Heal or kill? Russian vodka might do both
Ever since vodka made its way to Russia in the 15th century as a medicine, it's had no equal in both healing the soul and ruining the body.
Russians are not the world's heaviest drinkers, though they comfortably make it to the top five. But when it comes to alcohol-related deaths and injuries, the country has no rivals.
Intoxicated by revenues and nauseated by the impact. Ever since alcohol production was put on an industrial scale, authorities in Russia have enjoyed huge financial benefits from alcohol sales. Yet, as Russia watched its coffers swell with excise taxes, it also witnessed several campaigns to curb drinking, each more notorious than the other.
The most devastating drive to lower alcohol consumption came 25 years ago. While most Soviet anti-alcohol measures centered on limiting access to booze, the Gorbachev era campaign was about cutting production. The country’s best vineyards were razed, its best wine producers faced persecution.
Nikolay Mekhuzla was one of the USSR’s top wine experts. His close associate committed suicide after seeing a lifetime’s work destroyed.
“Everything that had been done to create the Soviet wine-making industry was being destroyed overnight…It was simply unimaginable, especially if you consider that during the Second World War the Soviet leadership didn’t stop building champagne factories,” Nikolay said.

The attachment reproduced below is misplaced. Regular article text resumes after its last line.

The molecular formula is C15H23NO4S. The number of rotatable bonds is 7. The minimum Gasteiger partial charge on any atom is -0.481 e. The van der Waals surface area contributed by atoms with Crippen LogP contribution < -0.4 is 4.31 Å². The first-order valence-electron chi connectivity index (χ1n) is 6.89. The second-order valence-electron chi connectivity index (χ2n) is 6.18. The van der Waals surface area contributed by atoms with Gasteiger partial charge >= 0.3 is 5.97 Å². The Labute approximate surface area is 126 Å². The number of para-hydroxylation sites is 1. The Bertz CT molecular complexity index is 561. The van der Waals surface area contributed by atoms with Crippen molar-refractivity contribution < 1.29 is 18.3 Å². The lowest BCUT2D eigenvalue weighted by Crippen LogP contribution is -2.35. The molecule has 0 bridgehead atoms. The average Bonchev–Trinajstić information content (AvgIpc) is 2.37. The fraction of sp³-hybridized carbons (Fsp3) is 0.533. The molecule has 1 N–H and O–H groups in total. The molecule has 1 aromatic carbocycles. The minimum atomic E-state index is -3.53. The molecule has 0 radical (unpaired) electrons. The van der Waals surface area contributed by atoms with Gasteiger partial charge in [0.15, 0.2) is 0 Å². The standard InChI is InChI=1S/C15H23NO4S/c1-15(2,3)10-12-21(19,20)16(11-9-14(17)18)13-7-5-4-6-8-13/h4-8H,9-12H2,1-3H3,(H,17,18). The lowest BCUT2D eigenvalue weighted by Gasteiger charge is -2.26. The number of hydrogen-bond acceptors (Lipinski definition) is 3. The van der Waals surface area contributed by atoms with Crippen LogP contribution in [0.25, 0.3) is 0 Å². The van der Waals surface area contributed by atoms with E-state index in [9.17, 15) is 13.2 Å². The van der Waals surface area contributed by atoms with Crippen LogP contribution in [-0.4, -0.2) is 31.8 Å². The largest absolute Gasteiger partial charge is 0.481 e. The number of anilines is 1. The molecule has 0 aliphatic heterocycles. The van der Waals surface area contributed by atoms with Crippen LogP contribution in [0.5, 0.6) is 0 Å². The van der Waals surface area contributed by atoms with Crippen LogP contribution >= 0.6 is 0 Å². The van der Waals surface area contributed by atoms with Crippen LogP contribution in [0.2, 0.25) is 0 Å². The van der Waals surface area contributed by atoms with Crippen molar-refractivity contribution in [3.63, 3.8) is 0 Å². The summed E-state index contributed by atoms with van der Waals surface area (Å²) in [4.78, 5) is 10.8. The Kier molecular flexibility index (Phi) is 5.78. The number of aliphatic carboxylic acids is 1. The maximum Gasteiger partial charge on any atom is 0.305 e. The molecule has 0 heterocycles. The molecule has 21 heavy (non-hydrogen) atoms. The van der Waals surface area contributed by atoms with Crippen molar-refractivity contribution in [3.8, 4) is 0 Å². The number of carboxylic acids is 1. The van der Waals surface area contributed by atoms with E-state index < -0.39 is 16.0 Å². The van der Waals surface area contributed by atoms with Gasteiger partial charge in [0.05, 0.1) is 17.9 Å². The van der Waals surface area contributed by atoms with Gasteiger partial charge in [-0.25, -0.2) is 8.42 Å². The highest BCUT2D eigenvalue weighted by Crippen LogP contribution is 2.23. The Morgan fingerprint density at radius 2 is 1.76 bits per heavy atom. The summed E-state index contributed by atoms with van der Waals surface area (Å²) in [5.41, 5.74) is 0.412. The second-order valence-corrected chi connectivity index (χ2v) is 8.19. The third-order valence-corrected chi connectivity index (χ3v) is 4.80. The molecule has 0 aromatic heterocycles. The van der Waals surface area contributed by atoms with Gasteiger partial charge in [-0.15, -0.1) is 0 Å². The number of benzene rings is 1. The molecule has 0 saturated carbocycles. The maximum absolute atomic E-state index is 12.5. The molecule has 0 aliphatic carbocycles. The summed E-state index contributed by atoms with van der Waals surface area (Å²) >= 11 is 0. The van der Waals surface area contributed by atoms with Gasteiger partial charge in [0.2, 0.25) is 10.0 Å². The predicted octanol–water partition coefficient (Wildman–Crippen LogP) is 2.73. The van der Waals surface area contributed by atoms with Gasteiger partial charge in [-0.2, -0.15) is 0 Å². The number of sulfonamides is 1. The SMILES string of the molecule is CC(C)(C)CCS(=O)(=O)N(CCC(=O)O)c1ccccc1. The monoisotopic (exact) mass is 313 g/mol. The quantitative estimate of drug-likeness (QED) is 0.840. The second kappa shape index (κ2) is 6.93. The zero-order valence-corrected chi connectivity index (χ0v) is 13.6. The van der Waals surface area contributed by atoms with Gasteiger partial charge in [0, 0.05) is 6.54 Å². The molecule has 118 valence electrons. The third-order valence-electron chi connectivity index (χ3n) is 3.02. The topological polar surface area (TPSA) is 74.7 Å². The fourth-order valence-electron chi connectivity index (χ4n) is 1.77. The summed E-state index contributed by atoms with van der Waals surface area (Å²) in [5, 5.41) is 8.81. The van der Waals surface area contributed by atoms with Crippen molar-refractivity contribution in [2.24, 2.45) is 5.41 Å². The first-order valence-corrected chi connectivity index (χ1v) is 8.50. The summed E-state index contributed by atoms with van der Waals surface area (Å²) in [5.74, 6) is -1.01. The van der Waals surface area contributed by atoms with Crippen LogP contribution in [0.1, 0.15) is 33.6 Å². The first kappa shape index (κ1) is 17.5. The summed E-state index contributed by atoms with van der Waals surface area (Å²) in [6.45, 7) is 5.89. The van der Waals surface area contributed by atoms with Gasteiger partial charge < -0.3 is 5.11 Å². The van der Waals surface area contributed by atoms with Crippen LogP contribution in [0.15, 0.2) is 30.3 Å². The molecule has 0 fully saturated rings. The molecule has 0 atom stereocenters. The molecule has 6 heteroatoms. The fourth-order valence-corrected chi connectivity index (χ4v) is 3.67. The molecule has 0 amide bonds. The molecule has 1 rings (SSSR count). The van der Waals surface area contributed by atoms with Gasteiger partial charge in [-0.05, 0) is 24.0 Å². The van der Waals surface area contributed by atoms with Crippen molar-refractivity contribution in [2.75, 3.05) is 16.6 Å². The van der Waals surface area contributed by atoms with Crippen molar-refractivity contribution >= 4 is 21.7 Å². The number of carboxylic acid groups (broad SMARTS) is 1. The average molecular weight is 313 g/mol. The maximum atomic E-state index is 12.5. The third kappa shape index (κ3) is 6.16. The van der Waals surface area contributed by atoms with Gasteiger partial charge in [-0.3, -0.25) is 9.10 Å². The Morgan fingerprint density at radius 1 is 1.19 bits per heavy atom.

At 76, Nikolay is a picture of good health. He likes to cite Churchill’s jokes about alcohol and attributes his vitality to good wine, one glass a day for nearly 60 years.
“I think the government should focus its efforts on promoting a better drinking culture, encouraging people to drink wine instead of vodka. Introducing bans and limits may be the easiest thing but it will invariably lead to an increase in production of bootlegged alcohol – that is the main killer,” Nikolay said.
While most previous efforts to curb drinking led to an increase in consumption and alcohol-related mortality, the Russian government is once again embarking on a new anti-spirit program. Citing alcohol as a top killer, president Dmitry Medvedev has voiced his support for significantly limiting the public's ability to buy booze.
“The Gorbachev-era campaign wasn’t thought through well. The limits were too sudden and too harsh,” Pavel Shapkin from the Center for National Alcohol said. “We’ve learned the lesson. But we still believe it is possible to cut alcohol consumption in Russia by half in 10 years and we believe it wouldn’t require any drastic measures.”
The most popular Russian toast is to good health, though repeating it too much usually produces the opposite effect. By pulling bottles from shelves, authorities may be hoping to instill in Russians a healthy spirit, but if the past is anything to go by, they may end up with a heavy hangover.